Helpful tip: Wear gloves while peeling or slicing beets!
Sautéed Beet Greens
When preparing beets, always save the beet greens for sautéing or adding to soups!
Wash beet greens and trim off the stalks, chop beet greens to desired size. In a medium sauté pan, add 2 teaspoons olive oil and 2-3 minced cloves of garlic. Add the washed and chopped beet greens and 1-2 teaspoons of salt. Cook for about 10 minutes or until beet greens are wilted and no longer taste bitter. You can add a bit of crushed red pepper if you like a bit of spice.
Arugula and Beet Salad with Orange Vinaigrette
Orange Vinaigrette (makes 1 2/3 cups)
1 cup freshly squeezed orange juice
(about 3 medium oranges)
1/4 cup rice wine vinegar
1/2 of a small shallot
1/4 cup honey
1/2 tspoon salt
1/2 cup olive oil
Place all ingredients in a blender except for the olive oil. Once the shallot is blended well with the liquids, slowly pour in the olive oil while the blender is still running. If using extra virgin olive oil, it is best to whisk in the oil by hand instead of blending. Blending extra virgin olive oil for too long can make it really bitter and it can ruin your vinaigrette.
To make the salad, toss the vinaigrette with washed and dried arugula, season with a couple pinches of salt, and placed roasted, sliced beets over the top. Great additions to this salad: crispy shallots, crispy bacon, goat cheese, walnuts.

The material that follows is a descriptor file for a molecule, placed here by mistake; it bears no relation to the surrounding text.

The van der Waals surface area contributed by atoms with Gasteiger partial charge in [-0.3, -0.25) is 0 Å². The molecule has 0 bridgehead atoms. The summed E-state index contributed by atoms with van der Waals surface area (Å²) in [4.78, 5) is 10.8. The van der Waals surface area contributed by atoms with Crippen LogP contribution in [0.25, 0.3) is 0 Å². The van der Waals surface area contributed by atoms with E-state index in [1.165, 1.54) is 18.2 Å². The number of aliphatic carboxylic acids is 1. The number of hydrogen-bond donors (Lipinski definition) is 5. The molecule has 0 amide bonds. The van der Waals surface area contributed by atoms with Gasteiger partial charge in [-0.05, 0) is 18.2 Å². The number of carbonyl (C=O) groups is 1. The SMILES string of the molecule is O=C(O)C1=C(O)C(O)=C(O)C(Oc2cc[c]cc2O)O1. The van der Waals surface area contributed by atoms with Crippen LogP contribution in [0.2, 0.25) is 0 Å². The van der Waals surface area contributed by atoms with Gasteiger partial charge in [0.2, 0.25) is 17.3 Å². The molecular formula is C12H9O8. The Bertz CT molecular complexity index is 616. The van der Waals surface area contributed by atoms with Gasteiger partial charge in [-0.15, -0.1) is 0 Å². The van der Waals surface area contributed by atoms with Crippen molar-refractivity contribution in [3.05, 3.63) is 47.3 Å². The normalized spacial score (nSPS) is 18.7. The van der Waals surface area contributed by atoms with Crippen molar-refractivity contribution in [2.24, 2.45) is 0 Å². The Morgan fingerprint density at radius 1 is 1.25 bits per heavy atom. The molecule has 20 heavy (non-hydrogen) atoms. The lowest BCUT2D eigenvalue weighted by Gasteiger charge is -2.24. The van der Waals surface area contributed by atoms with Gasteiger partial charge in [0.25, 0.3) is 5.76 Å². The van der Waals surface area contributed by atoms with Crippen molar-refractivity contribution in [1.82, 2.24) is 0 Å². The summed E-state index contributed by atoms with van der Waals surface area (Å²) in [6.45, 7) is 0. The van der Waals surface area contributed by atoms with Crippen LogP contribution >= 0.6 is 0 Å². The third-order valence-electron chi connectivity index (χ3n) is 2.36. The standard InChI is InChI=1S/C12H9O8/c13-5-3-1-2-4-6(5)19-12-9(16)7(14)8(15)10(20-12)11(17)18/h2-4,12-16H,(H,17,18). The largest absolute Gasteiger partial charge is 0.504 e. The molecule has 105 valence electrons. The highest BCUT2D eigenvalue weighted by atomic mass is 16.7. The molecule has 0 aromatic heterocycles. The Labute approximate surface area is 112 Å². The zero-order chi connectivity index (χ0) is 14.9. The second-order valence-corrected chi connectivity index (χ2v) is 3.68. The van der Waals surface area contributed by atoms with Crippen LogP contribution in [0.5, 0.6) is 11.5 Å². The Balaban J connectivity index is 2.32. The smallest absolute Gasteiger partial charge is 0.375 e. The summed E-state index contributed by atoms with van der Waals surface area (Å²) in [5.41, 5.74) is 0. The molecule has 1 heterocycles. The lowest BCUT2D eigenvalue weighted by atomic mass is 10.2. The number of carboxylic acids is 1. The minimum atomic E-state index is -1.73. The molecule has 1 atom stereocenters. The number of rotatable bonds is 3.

Baby Bok Choy
This is an asian vegetable. Very hearty and nutritious. Steam, sauté, or eat it raw sliced into salads. Don’t be afraid if you have never tried this before. Sauté it with garlic, add it to soups or a stir-fry!
Bok Choy Recipe
Sautéed Sesame Baby Bok Choy with Garlic
Serves 4-5, Cook time: 15-20min
1 Tablespoon Olive Oil
2 large cloves of Garlic
8 heads of Bok Choy
Salt to taste OR 1 tablespoon of soy sauce
1/2 tablespoon Sesame Oil
Sesame seeds for topping
Pre-heat a large sauté pan at medium high heat. Peel and finely chop the garlic cloves. Wash the Bok Choy, separate the leaves from the head and chop the entire leaf (white and green parts) into large pieces or you can keep the leaves whole for a more eye catching dish. If chopping the leaves, be sure to add the stalks to the pan first as the leaves will cook more quickly than the stalks.
Add olive oil to the warm pan and let the oil warm up. Add the finely chopped garlic to the pan and let it infuse into the olive oil for about 1 minute. Be sure not to burn the garlic, slight browning is okay. Add the washed and prepped Bok Choy to the pan and sauté for about 7-8 minutes or until the leaves turn bright green and the white stalks are somewhat translucent. Season with salt or drizzle in 1 tablespoon of soy sauce. When finished cooking, turn the heat off and drizzle in 1/2 tablespoon of sesame oil.
Serving suggestion: Serve on top of white rice and sprinkle with sesame seeds. You can add any type of meat, seafood, or other veggies to this dish as well. Add sautéed Bok Choy to soups or eat as a side dish.